-- Robert Preidt
TUESDAY, Oct. 30 (HealthDay News) -- Smoking and
attention-deficit/hyperactivity disorder (ADHD) share a common
genetic risk factor, and childhood ADHD may increase the likelihood
of smoking later in life, a new study suggests.
People with ADHD are more likely to start smoking early and to
smoke twice as much as those without ADHD, the researchers
For the new study, the investigators took blood samples from
more than 450 children with ADHD, aged 6 to 12, and their siblings
and parents. The samples were tested for five genetic variations
strongly associated with different aspects of smoking, such as the
number of cigarettes smoked every day, and taking up and quitting
smoking. The researchers also asked the mothers about their smoking
habits during pregnancy.
A genetic variant associated with the number of cigarettes
smoked by mothers during pregnancy was more likely than other
variants to be associated with ADHD. It was also more likely to be
passed on from parents to children and to be associated with more
This variant was as likely to be found in children whose mothers
smoked as it was in those whose mother's did not smoke during
pregnancy, which suggests that exposure to tobacco smoke in the
womb is not a factor.
The findings suggest that this genetic variant may increase the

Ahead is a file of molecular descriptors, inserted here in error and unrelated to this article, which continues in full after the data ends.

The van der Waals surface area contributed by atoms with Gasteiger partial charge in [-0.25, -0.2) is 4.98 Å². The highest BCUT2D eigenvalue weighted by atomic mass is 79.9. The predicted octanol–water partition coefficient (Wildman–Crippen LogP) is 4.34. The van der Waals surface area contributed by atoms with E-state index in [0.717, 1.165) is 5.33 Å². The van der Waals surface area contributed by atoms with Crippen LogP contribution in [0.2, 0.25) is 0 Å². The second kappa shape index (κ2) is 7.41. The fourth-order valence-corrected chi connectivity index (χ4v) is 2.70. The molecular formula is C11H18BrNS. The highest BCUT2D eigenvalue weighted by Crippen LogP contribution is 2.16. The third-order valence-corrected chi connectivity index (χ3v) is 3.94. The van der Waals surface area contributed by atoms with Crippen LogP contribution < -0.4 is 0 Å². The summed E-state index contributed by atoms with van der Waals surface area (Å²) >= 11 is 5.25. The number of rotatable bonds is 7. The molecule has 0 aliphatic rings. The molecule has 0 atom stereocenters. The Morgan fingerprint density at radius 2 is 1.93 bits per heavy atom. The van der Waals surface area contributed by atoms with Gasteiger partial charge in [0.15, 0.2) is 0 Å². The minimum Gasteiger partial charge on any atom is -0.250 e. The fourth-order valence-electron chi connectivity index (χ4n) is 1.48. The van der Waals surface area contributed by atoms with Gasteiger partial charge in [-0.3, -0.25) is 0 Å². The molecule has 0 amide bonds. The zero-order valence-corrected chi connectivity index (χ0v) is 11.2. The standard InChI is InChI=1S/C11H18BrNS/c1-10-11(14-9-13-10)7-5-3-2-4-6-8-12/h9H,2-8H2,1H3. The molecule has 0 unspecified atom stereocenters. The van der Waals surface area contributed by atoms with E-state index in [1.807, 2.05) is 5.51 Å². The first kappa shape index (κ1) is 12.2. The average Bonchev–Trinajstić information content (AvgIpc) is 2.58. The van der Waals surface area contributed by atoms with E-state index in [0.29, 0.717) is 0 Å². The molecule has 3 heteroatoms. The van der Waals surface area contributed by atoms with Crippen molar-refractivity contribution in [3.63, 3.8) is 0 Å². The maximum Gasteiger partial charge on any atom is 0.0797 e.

risk of both ADHD and smoking by prompting behaviors and impaired
higher brain function that are typical of childhood ADHD, and which
could lead to smoking later in life, concluded Dr. Ridha Joober, of
the Douglas Mental Health University Institute in Montreal, and
The study was published online Oct. 29 in the journal
Archives of Disease in Childhood.
Although these are intriguing findings, further research is
needed to determine whether there are actually shared genetic risks
for smoking and ADHD, Miriam Cooper and Anita Thapar, of Cardiff
University School of Medicine in Wales, wrote in an accompanying
Such research could lead to a better understanding about
developmental and psychiatric disorders in children, the
editorialists added in a journal news release.
Although the study found an association between the genetic
variant and ADHD and smoking behaviors, it did not prove a
The U.S. National Institute of Mental Health has more about
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